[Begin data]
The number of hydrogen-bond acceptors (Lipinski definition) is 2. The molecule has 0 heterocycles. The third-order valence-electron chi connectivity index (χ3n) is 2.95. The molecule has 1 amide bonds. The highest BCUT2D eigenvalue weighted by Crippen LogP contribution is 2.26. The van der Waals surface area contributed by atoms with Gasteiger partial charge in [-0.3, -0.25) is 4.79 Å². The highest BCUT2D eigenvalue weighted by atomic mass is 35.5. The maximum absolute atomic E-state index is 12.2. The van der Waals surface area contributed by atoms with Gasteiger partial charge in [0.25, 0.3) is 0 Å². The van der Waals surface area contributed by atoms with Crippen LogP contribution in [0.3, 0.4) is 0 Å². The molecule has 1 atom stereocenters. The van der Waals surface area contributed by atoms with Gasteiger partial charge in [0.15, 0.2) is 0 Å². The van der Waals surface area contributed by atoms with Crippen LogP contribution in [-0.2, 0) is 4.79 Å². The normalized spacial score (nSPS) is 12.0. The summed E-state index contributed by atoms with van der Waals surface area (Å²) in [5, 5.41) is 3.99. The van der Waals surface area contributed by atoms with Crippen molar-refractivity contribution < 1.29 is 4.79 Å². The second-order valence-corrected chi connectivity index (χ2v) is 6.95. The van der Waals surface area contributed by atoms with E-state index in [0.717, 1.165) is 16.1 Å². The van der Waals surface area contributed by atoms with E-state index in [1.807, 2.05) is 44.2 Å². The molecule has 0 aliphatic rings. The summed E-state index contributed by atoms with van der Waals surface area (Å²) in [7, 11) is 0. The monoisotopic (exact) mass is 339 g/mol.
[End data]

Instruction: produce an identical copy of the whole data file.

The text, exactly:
The number of hydrogen-bond acceptors (Lipinski definition) is 2. The molecule has 0 heterocycles. The third-order valence-electron chi connectivity index (χ3n) is 2.95. The molecule has 1 amide bonds. The highest BCUT2D eigenvalue weighted by Crippen LogP contribution is 2.26. The van der Waals surface area contributed by atoms with Gasteiger partial charge in [-0.3, -0.25) is 4.79 Å². The highest BCUT2D eigenvalue weighted by atomic mass is 35.5. The maximum absolute atomic E-state index is 12.2. The van der Waals surface area contributed by atoms with Gasteiger partial charge in [0.25, 0.3) is 0 Å². The van der Waals surface area contributed by atoms with Crippen LogP contribution in [0.3, 0.4) is 0 Å². The molecule has 1 atom stereocenters. The van der Waals surface area contributed by atoms with Gasteiger partial charge in [0.15, 0.2) is 0 Å². The van der Waals surface area contributed by atoms with Crippen LogP contribution in [-0.2, 0) is 4.79 Å². The normalized spacial score (nSPS) is 12.0. The summed E-state index contributed by atoms with van der Waals surface area (Å²) in [5, 5.41) is 3.99. The van der Waals surface area contributed by atoms with Crippen molar-refractivity contribution < 1.29 is 4.79 Å². The second-order valence-corrected chi connectivity index (χ2v) is 6.95. The van der Waals surface area contributed by atoms with E-state index in [0.717, 1.165) is 16.1 Å². The van der Waals surface area contributed by atoms with E-state index in [1.807, 2.05) is 44.2 Å². The molecule has 0 aliphatic rings. The summed E-state index contributed by atoms with van der Waals surface area (Å²) in [7, 11) is 0. The monoisotopic (exact) mass is 339 g/mol.